The study, published in the Journal of Food Engineering, reports on the potential of supercritical fluid extraction as an extraction method rather than current techniques, claiming that it may be useful for reducing oxidation.
The Spanish researchers noted that the technique could also help to remove free fatty acids and improve fish oil quality, as an alternative to physical and chemical refining procedures.
“Comparison of the oils obtained by supercritical fluid extraction over freeze-dried fish by-products and by other methods carried out in the laboratory (cold extraction, wet reduction and enzymatic extraction), shows that supercritical fluid extraction may be a useful method to prevent lipid oxidation, especially in fish oils rich in omega-3 such as salmon oil, and, to reduce significantly the amount of certain pollutants such as some arsenic species,” said the authors, led by Dr Sagrario Beltrán, from the University of Burgos, Spain.
The market for omega-3 oils is booming, and was recently valued at a whopping $8bn by Packaged Facts. The market grew 17% from 2009 and growth is predicted to continue, according to the market researchers.
The US dominates with sales of $4bn (€2.78bn) in foods and drinks compared to $1.3bn (€900m) for dietary supplements, with much of the food and beverage figure accounted for by omega-3 fortified infant foods and formulas.
However, with such great competition in the omega-3 marketplace, product quality is seen an important factor in the battle for supremacy.
The research team noted that the extraction process used to obtain omega-3 rich oils has been also shown to be important to obtain the best oil quality regarding lipid oxidation, pollutants content and sensory properties.
“In addition, the extraction method may not only affect the oil extraction yield and quality, but also the quality of the fish protein or fish meal obtained, which has also a great interest as add value ingredient,” they noted.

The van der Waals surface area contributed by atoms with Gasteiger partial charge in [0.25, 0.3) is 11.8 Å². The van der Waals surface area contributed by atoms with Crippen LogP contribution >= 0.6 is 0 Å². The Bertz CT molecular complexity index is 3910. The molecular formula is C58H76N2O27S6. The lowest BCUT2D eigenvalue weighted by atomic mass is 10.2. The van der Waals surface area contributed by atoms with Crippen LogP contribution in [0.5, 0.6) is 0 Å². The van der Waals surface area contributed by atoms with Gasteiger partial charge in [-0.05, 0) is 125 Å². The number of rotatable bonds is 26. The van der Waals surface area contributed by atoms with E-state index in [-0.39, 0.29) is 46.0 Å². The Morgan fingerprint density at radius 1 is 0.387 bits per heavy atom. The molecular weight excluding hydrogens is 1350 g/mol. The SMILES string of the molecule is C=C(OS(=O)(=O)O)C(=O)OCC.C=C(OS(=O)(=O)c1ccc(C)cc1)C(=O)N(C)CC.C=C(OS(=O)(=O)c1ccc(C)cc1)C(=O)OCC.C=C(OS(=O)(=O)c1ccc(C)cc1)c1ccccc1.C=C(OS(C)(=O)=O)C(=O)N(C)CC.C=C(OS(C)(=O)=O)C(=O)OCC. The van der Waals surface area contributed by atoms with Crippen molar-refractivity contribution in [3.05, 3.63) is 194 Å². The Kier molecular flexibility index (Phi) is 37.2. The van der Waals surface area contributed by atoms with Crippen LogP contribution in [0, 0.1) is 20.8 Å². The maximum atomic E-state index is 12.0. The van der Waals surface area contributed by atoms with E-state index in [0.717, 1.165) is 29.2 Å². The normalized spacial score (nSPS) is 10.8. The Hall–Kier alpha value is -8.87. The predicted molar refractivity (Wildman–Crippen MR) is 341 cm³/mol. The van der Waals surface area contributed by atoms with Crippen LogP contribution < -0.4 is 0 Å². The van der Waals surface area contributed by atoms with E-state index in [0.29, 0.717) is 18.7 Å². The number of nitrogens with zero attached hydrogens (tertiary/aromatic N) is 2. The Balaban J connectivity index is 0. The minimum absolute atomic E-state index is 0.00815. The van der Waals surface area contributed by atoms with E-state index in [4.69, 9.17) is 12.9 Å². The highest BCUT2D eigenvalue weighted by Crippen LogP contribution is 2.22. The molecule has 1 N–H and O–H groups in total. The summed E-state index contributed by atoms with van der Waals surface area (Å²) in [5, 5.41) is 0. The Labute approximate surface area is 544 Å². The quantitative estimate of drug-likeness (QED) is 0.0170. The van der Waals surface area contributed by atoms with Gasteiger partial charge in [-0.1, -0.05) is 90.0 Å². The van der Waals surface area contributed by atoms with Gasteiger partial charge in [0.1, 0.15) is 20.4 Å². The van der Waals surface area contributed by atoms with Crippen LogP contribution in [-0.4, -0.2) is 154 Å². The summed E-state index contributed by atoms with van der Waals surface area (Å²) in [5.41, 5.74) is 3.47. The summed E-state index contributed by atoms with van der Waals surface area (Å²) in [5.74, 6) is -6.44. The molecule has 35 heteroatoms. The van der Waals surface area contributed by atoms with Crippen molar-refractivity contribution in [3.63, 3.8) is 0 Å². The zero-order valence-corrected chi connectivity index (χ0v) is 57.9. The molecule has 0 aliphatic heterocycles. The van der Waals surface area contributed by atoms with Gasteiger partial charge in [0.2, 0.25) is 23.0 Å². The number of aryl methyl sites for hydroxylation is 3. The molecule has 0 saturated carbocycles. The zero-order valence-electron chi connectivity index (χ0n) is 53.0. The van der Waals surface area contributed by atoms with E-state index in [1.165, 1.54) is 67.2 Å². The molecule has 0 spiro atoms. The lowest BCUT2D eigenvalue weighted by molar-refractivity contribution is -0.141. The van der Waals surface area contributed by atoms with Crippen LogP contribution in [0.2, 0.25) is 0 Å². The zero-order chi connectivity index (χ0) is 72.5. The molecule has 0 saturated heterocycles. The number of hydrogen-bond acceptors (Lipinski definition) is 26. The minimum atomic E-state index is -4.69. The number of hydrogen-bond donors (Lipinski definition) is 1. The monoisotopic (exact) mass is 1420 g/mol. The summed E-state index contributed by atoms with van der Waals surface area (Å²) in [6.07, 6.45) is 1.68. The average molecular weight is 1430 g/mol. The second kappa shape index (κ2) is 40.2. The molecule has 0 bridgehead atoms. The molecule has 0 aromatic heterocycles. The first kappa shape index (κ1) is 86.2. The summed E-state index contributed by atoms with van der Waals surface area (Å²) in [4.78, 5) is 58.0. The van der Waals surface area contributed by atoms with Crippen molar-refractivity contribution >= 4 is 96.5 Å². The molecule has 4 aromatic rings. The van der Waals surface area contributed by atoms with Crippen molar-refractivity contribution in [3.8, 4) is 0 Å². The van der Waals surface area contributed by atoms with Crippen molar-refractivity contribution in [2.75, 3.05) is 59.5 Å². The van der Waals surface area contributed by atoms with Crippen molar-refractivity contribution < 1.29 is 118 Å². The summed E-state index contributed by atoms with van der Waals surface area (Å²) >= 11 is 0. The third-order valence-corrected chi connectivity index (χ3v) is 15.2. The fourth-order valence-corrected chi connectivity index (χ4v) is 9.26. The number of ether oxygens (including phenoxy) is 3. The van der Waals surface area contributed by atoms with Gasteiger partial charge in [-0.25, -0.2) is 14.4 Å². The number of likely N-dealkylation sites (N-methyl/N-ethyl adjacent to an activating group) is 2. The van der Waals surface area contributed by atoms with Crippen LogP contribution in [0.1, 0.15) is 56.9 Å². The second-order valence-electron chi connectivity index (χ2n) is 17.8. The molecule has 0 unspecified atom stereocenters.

Beltrán and his colleagues added that extraction with supercritical carbon dioxide (CO2) has been proposed as a good method for obtaining fish oil with a high amount of omega-3 fatty acids, “since it involves the use of a non-oxidant atmosphere and mild temperatures, which prevent the oxidation of the polyunsaturated fatty acids.”
Beltrán and his team compared supercritical fluid extraction (SFE) to conventional fish oil extraction processes such as cold extraction (CE), wet reduction (WR) and enzymatic extraction (EE), using four different fish by-products supplied by Pescanova (a Spanish fish company located in Pontevedra, Spain).
Fish by-products were characterized by determining their water, protein and fat content, and the amount of trace metals present. Extracted fish oil was then characterised and profiled to assess its chemical and sensory properties.
The researchers reported that SFE with carbon dioxide under moderate conditions of 25 MPa and 313 K “may be useful for reducing fish oil oxidation.” They also noted that in the case of hake off-cuts and jumbo squid livers, the only successful method for obtaining oil was SFE, as the other methods did not provide enough oil for the oil characterisation and quality comparison to be made.
Beltrán and his colleagues added that SFE “is an advantageous process for obtaining oil from freeze dried, low fat, fish by-products and can prevent lipid oxidation and reduce extraction of certain pollutants.” However, the team noted that the success of a SFE method is highly dependent on the quality and freshness of the raw material and, in some cases, coupling a subsequently deodorization step would be required.
Source: Journal of Food Engineering
Published online ahead of print, doi: 10.1016/j.jfoodeng.2011.10.011
“Supercritical fluid extraction of fish oil from fish by-products: A comparison with other extraction methods”
Authors: N. Rubio-Rodríguez, S.M. de Diego, S. Beltrán, I. Jaime, et al